Future of historic preservation in Aspen up for grabs
Aspen, CO Colorado
ASPEN, Colorado – A citizen committee will recommend to the Aspen City Council that properties built in the first few decades following World War II be historically designated without property owners’ consent.
However, the recommendation hardly represents a strong majority on the Historic Preservation Task Force, which voted in August on involuntary designation. Nine members of the 21-member committee don’t agree that government regulation should be forced upon property owners of buildings built 30 years ago or before. They plan to submit a dissenting opinion to council.
The involuntary-versus-voluntary vote was one of 34 recommendations that will be made to the council. Most recommendations don’t represent a strong majority.
“The votes show the fundamental, philosophical divide,” said Yasmine dePagter, a task force member and one of the nine people who produced a separate report which recommends a proactive voluntary program.
“The split was practically down the middle,” she said. “There were no wall flowers. Everyone had an opinion.”
Bill Stirling, chair of the task force, was Aspen mayor when the city’s historic preservation program was first instituted some 30 years ago. He said the preservation of 19th and early 20th century buildings, numbering about 300, was possible because of involuntary designation.
“That program would have never succeeded,” he said.
Stirling is one of 10 task force members who supports involuntary designation and the 34 recommendations that will be presented to the council next week. Those policy recommendations aim to make historical designation more smooth for property owners and less treacherous and onerous, Stirling said.
The task force’s clear divide is fairly representative of the community, which has been debating the merits of a revamped historic preservation program for at least two years.
“I never thought that there would be consensus, but I thought people would compromise,” Stirling said. “It’s demonstrative and indicative of this issue.”
The fact that there is no strong majority or clear mandate from the task force might partly be because an equal number of ardent property rights supporters and historic preservationists were appointed by the council.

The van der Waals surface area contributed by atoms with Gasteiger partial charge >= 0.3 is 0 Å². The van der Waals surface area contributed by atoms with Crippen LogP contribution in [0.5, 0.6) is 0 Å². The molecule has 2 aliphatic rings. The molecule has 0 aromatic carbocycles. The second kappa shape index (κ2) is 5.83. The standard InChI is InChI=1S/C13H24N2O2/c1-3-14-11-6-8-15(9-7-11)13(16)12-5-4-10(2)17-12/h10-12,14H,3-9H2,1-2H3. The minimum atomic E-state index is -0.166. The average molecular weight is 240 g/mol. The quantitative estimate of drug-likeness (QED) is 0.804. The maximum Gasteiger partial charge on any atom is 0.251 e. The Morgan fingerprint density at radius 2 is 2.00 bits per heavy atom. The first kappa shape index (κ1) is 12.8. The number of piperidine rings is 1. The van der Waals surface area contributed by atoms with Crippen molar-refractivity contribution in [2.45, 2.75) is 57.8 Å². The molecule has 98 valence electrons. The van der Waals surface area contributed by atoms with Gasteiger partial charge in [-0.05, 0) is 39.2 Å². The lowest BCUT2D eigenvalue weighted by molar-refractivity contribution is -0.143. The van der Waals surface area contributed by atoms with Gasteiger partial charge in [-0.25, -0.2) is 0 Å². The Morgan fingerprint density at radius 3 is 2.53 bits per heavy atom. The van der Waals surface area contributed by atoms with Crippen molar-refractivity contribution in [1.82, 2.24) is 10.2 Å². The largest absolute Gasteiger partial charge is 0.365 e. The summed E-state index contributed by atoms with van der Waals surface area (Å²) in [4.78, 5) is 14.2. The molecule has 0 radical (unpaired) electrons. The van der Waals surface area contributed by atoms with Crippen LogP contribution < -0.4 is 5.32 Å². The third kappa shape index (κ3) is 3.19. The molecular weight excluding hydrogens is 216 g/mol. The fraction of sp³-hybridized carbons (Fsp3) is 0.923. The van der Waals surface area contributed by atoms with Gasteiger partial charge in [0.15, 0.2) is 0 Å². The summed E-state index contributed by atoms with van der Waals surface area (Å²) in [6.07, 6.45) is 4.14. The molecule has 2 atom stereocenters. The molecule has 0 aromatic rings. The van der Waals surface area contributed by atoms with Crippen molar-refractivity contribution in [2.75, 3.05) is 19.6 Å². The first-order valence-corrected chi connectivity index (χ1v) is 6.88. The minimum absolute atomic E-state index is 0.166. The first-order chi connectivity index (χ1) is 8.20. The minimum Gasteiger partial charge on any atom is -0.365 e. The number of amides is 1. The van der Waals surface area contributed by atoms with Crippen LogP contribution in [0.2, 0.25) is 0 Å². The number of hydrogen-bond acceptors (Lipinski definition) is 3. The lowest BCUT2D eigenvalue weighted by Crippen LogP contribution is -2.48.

dePagter said her group wrote the dissenting opinion when it became apparent that two different schools of thought were emerging from the task force – preservation versus property rights.
Where it all began
The task force was formed 18 months ago in response to controversial legislation, Ordinance 48, passed by the council in late 2007. It was meant to be a temporary fix to Ordinance 30, which prevented the demolition or alteration of any building more than 30 years old without a governmental review to determine its historic significance.
The task force as a whole couldn’t reach a consensus on what to do about Ordinance 48, which currently allows a property owner who has been identified by the city as having a potentially historic building to either agree or volunteer for historic designation, or pass on it and accept a 90-day delay period to process the permit to alter or demolish the building.
dePagter’s group recommends that “the cloud be lifted over” property owners who fall under government review.
“Two years have passed, and they deserve to be released,” the report states. “Twelve of the 53 properties have applied for either demo/remodel permits or are negotiating designation … All properties on the Ordinance 48 list should receive a 10-year vesting right to alter their property without concern for evolving mandatory preservation policies.”
As part of their voluntary designation proposal, dePagter’s group suggests that if the city government believes a property should be historically designated, it ought to use its condemnation powers to buy the building, designate it and then resell it with whatever restrictive covenants are appropriate to preserve its notable qualities.
Even though there are plenty of varying opinions, the task force spent a great deal of time developing criteria that would determine whether a property is worthy of designation. Those threshold issues will be presented to the council and discussed on Oct. 26.
While they didn’t agree on a lot, the majority of task force members did agree on some recommendations.
The task force voted 15-5 that the city of Aspen should first historically landmark or designate government-owned properties identified as eligible by the proposed criteria.